High Prices of Medicines and The Regulation of Intellectual Property in Europe

On Monday 31st July 2017, Dr Gaëlle Krikorian presented at a Centre for Health Law and Society Research Seminar at La Trobe Law School. Dr Krikorian is based at the Interdisciplinary Research Institute on Social Sciences, Politics and Health (IRIS), University of Paris 13, France. Dr Krikorian presented on the topic: High prices of medicines and the regulation of intellectual property in Europe.

Dr Krikorian’s presentation focused on the recent marketing of Direct Acting Antivirals (DAAs) in Europe, which are used in the treatment and cure of Hepatitis C. This has resulted in a high profile debate about the rising costs of new medicines. This has highlighted a systemic problem in France, and much of Europe, concerning the capacity of states to sustain the level of prices demanded by the pharmaceutical industry for new medicines to treat life-threatening diseases.

Dr Krikorian discussed the politicization of access to hepatitis C treatment, focusing on the response by NGOs and patient organizations in France. She referred to the media campaigns which had been pursued by activist groups, which targeted not only the cost of hepatitis C treatment, but also the monopolies established by legal patents, and the way in which these patents are granted. Many NGOs and patient groups have called on governments to remove patent protection to enable the purchase of generic versions of these medicines, therefore removing the need for rationing.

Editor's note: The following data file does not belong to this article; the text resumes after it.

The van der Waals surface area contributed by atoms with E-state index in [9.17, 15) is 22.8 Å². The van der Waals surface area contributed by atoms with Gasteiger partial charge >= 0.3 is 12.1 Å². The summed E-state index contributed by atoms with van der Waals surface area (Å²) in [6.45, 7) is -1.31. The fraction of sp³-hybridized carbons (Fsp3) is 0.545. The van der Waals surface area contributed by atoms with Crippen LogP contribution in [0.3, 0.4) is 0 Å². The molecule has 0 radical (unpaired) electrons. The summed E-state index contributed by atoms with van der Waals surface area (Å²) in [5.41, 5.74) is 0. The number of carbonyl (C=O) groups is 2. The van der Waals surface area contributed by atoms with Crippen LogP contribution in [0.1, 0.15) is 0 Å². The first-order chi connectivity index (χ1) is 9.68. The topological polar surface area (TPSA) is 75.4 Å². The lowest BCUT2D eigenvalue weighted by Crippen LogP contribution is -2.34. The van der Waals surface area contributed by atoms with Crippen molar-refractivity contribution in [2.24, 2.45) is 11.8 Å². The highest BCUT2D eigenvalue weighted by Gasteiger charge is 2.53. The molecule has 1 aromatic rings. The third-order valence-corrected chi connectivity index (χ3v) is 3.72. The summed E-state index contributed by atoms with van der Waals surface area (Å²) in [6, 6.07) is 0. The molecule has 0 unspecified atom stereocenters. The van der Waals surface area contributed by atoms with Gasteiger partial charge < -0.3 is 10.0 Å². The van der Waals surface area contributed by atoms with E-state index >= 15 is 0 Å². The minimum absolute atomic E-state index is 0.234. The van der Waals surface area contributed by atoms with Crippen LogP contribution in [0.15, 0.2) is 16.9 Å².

Despite public outrage about the cost of these medicines, and the subsequent rationing techniques employed by the French government, it is unclear whether social demand for access to medicines is going to accommodate a sustained critique of the system which has resulted in the escalation of prices for medicines. Furthermore, in the current context of pharmaceuticalization of health and public health policies, NGOs and patient groups engaged in social mobilization have struggled to distance themselves from the  agenda of the pharmaceutical industry.

The Centre would like to thank Dr Krikorian for coming to speak about this fascinating topic.

La Trobe